Trivium Pursuit

Slave and Servant

I am listening to a sermon by John MacArthur titled “Slaves of Christ.” He claims that bible translators did not properly translate the word slave, doulos, in the New Testament. He says they should have used the word “slave” not “servant.” Is this true? Why didn’t the KJV use the right word? Thanks. — Kristin, Hoschton, Georgia

Doulos is a legal status, making one person the property of another person who has all rights to the labor and production of his property. Hence the doulos serves his owner. Contrary to common belief, the doulos was well cared for, was often better skilled and educated than his master, enjoyed great freedom of trade and mobility, and was able to rise to high posts of power, respect, and influence. It was common for a person to sell himself into doulos in order to improve his position in life. The abject slave was more often a prisoner of war or a criminal.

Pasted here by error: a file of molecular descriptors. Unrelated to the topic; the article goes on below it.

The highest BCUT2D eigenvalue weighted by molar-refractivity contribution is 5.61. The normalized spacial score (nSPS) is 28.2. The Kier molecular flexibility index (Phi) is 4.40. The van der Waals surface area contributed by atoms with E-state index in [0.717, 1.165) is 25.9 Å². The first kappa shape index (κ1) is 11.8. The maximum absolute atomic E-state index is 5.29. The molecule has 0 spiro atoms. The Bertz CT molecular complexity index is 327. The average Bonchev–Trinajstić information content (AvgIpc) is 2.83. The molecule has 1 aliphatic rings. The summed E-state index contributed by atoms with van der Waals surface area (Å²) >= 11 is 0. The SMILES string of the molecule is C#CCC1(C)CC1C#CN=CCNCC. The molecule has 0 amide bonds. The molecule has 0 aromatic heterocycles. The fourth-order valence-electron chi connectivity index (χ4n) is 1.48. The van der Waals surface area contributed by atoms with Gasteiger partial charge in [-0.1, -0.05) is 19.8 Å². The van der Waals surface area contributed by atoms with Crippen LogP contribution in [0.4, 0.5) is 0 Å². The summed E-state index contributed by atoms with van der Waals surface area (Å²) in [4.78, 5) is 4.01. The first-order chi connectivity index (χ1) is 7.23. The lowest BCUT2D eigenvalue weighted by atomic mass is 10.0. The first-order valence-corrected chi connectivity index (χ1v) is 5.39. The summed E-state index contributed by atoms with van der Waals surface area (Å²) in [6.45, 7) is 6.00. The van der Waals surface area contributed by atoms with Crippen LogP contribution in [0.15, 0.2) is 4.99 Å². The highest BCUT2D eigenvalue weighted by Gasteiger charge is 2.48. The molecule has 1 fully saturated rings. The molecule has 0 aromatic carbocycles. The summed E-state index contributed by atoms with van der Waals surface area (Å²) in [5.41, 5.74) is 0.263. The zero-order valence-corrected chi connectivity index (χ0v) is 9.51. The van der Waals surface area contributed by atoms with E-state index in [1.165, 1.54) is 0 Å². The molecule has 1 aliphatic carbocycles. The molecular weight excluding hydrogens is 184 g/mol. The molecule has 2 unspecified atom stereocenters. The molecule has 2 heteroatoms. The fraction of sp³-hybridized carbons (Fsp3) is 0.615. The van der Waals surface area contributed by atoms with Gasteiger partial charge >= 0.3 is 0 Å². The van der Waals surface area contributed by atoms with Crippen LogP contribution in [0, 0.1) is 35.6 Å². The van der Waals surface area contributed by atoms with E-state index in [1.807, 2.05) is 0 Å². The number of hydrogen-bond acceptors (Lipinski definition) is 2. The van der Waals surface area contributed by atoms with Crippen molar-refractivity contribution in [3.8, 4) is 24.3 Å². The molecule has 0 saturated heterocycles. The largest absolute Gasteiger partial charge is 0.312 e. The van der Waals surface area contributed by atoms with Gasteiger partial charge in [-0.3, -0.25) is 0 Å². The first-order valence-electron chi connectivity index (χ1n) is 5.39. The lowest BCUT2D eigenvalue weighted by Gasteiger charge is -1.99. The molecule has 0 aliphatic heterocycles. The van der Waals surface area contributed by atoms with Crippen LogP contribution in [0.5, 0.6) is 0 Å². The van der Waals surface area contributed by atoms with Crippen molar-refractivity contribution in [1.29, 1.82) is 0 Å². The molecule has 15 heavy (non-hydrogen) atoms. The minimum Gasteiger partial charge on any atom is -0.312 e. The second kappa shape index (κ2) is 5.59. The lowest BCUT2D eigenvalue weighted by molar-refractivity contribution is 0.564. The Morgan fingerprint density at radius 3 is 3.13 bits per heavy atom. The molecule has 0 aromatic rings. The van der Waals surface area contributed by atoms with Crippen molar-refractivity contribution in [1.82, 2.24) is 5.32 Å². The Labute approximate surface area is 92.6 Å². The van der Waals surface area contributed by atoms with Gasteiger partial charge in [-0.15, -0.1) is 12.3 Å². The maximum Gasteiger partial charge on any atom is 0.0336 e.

At the time of the writing of the KJV, the two terms — slave and servant — were not as carefully distinguished as they are today.

Harvey Bluedorn

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